Fall is a hard season for me.
I love warm weather so Fall means Summer is over. I plan for and eagerly anticipate it for more than 7 months. Once it arrives, I relish its every minute and strive to shake the deep foreboding that constantly reminds me it’s slipping away.
Fortunately Fall is fabulously stunning with its opulent foliage colors; Canada Geese deafeningly landing in and taking off from nearby ponds; and heavenly smells of delicious flavors. So raw, so lavish.
I thoroughly enjoy composing ideas into writing. For me writing is frequently like an out of body experience. When a grand thought hits me, I feel transported, borne on mighty unseen wings. It’s much like baking: trolling for ideas, choosing the hallowed one, assembling ingredients, putting them together, sitting on my hands while amazing smells waft through the air, pulling it out of the oven at just the right time, and bedecking it. That is glory!
This past Summer, I determined to write about another reason I dread Fall. 2 of my 3 deceased immediate family members passed away in the Fall. 2 of the 3 have October birthdays. Sadly, I’m yet to write a proper tribute to any of them. Their tributes have been percolating in my brain for years. They just won’t submit and order themselves in a sensible way. Not only do I feel thus indebted to my loved ones, but I feel I am failing them and myself. I get angry at myself when another birthday or anniversary rolls around – “It’s been well over 7 months,” I chide myself. It’s unreasonable but it feels akin to not taking care of their remains. Unfinished business – year after year. I ask ridiculous un-answerable questions like, “What’s wrong with you? Isn’t this important?”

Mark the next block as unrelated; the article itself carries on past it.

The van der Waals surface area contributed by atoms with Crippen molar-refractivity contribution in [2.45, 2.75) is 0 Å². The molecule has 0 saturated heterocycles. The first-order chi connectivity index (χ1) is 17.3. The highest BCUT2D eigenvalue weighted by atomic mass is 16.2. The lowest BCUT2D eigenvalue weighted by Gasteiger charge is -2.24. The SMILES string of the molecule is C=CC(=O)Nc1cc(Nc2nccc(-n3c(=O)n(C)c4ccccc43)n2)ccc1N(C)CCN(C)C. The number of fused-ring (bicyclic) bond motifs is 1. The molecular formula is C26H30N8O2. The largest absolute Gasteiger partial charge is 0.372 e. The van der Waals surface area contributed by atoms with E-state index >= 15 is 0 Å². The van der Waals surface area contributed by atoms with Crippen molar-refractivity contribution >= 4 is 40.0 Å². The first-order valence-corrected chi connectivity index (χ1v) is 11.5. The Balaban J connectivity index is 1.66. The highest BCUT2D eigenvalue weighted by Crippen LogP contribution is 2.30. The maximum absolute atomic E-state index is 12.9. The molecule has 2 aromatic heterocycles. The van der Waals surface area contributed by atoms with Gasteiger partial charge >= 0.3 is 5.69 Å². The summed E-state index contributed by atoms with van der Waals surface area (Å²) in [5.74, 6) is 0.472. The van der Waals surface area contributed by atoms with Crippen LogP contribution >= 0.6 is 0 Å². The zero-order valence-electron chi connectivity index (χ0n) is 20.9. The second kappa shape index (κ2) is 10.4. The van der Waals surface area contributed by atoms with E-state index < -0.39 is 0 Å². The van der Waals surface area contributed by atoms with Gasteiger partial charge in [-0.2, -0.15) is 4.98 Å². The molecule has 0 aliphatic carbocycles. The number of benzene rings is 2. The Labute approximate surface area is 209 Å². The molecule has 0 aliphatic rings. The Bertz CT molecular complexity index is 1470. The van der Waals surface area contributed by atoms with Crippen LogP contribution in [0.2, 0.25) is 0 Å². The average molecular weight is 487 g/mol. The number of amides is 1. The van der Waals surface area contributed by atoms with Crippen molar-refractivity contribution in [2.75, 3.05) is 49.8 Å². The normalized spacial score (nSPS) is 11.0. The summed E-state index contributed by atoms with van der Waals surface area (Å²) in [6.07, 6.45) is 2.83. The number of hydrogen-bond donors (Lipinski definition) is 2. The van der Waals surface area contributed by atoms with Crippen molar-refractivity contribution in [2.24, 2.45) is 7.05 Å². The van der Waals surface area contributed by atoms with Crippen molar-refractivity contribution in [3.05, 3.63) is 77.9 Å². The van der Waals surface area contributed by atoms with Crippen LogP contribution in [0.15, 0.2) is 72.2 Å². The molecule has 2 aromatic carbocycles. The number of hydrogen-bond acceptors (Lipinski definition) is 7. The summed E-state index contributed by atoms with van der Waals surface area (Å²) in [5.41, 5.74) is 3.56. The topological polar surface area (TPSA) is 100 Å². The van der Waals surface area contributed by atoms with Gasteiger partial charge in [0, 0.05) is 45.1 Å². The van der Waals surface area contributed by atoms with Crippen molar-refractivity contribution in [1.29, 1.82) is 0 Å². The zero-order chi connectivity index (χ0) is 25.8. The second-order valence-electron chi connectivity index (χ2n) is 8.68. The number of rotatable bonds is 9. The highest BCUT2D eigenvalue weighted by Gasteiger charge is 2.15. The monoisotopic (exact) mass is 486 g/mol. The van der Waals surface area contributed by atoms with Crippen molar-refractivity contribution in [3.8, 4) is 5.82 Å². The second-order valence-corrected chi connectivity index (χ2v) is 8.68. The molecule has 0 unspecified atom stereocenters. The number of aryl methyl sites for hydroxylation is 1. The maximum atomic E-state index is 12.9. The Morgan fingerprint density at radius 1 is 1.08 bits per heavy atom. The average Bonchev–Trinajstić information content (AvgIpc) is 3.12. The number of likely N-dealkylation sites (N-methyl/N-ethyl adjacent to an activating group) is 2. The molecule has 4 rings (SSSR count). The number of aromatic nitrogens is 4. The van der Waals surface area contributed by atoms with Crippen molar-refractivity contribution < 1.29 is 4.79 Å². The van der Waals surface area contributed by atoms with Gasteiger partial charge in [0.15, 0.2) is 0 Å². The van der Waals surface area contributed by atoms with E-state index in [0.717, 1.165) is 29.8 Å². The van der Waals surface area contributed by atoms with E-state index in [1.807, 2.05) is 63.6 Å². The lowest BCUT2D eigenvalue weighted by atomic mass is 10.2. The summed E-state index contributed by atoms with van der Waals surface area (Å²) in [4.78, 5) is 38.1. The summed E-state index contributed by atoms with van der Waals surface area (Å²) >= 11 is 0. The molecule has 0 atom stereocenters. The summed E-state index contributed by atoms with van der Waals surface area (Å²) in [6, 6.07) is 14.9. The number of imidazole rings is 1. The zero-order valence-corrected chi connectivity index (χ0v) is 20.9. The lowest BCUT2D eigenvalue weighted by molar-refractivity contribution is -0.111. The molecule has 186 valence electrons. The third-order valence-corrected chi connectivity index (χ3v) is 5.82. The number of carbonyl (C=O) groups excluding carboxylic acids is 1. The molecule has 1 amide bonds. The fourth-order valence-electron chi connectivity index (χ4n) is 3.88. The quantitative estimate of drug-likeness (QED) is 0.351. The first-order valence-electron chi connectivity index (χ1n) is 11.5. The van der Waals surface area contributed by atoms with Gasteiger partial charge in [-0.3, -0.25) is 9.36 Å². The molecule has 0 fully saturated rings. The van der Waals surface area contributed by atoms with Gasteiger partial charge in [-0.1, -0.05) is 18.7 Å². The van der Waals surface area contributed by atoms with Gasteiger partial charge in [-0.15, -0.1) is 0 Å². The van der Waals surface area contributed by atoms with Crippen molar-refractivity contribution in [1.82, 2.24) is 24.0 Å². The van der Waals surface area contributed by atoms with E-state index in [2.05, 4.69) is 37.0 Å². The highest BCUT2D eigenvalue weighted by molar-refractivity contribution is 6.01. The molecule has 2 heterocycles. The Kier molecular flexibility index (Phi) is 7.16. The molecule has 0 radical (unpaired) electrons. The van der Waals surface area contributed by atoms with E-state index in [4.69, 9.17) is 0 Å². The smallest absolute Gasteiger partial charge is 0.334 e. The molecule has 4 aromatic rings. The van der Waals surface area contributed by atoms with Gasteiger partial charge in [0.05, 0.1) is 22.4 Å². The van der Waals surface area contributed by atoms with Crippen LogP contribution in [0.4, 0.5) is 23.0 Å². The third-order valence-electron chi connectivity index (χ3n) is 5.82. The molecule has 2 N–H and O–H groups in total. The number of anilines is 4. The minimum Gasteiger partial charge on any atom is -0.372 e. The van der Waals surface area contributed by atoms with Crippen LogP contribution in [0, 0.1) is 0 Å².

Every once in a while, I pull something out of the oven and it’s a flop. A disappointing and frustrating flop. That’s what those tributes have been. It breaks my heart and literally makes me cry. I want to slam my laptop shut and throw it across the room as I realize that I can write about cows and peanuts and gardening in ways that make me feel like I’m soaring over mountaintops, yet I can’t write about mum, Michael, or Irene. It compounds my grief.
Is it a mere cop out to think that some things are best left unwritten…?
2 thoughts on “Some Things are Best Left Unwritten”
Dearest Hannah, Don’t fret over this. It’s been 36 years since the Lord took my parents Home and I still have not written about them. Someone asked me once to write a book of their lives but I could never find the courage to do so. Too much raw pain. Someday, let’s get together and talk about our mothers. That will help with healing!
fret. courage. pain. talk. healing…